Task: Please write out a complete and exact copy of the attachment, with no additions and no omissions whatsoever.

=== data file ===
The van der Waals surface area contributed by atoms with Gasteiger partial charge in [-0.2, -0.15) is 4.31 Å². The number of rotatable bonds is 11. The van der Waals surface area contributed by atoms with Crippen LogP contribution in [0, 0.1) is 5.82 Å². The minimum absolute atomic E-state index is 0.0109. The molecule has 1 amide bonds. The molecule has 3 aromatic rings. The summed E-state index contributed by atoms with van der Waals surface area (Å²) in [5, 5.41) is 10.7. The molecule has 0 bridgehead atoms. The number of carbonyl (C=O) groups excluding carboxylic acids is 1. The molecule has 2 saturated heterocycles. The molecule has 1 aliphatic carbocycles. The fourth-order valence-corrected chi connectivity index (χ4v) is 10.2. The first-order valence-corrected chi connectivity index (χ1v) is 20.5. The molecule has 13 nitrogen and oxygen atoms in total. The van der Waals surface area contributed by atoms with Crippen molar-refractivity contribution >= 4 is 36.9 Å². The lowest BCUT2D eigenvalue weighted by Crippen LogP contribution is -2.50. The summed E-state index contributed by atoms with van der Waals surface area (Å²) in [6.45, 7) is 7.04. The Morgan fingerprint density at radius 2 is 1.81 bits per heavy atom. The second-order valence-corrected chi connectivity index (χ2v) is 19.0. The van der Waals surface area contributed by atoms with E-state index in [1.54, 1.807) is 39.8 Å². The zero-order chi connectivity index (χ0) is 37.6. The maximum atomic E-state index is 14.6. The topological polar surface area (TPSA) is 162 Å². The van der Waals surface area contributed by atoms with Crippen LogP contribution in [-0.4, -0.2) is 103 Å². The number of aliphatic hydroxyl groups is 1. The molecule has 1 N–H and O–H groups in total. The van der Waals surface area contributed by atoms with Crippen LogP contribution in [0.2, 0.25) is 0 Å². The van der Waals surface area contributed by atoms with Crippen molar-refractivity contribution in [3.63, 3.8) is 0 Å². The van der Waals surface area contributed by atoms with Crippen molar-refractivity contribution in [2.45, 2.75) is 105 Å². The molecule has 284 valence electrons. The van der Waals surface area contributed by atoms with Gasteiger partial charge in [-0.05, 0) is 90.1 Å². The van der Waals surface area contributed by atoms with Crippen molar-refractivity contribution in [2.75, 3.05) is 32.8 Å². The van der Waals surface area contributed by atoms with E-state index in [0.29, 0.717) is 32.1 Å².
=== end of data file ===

The van der Waals surface area contributed by atoms with Gasteiger partial charge in [-0.2, -0.15) is 4.31 Å². The number of rotatable bonds is 11. The van der Waals surface area contributed by atoms with Crippen LogP contribution in [0, 0.1) is 5.82 Å². The minimum absolute atomic E-state index is 0.0109. The molecule has 1 amide bonds. The molecule has 3 aromatic rings. The summed E-state index contributed by atoms with van der Waals surface area (Å²) in [5, 5.41) is 10.7. The molecule has 0 bridgehead atoms. The number of carbonyl (C=O) groups excluding carboxylic acids is 1. The molecule has 2 saturated heterocycles. The molecule has 1 aliphatic carbocycles. The fourth-order valence-corrected chi connectivity index (χ4v) is 10.2. The first-order valence-corrected chi connectivity index (χ1v) is 20.5. The molecule has 13 nitrogen and oxygen atoms in total. The van der Waals surface area contributed by atoms with Crippen molar-refractivity contribution >= 4 is 36.9 Å². The lowest BCUT2D eigenvalue weighted by Crippen LogP contribution is -2.50. The summed E-state index contributed by atoms with van der Waals surface area (Å²) in [6.45, 7) is 7.04. The Morgan fingerprint density at radius 2 is 1.81 bits per heavy atom. The second-order valence-corrected chi connectivity index (χ2v) is 19.0. The van der Waals surface area contributed by atoms with E-state index in [1.54, 1.807) is 39.8 Å². The zero-order chi connectivity index (χ0) is 37.6. The maximum atomic E-state index is 14.6. The topological polar surface area (TPSA) is 162 Å². The van der Waals surface area contributed by atoms with Crippen LogP contribution in [-0.4, -0.2) is 103 Å². The number of aliphatic hydroxyl groups is 1. The molecule has 1 N–H and O–H groups in total. The van der Waals surface area contributed by atoms with Crippen LogP contribution in [0.2, 0.25) is 0 Å². The van der Waals surface area contributed by atoms with Crippen molar-refractivity contribution in [3.63, 3.8) is 0 Å². The van der Waals surface area contributed by atoms with Crippen molar-refractivity contribution in [2.45, 2.75) is 105 Å². The molecule has 284 valence electrons. The van der Waals surface area contributed by atoms with Gasteiger partial charge in [-0.05, 0) is 90.1 Å². The van der Waals surface area contributed by atoms with Crippen molar-refractivity contribution in [2.75, 3.05) is 32.8 Å². The van der Waals surface area contributed by atoms with E-state index in [0.29, 0.717) is 32.1 Å².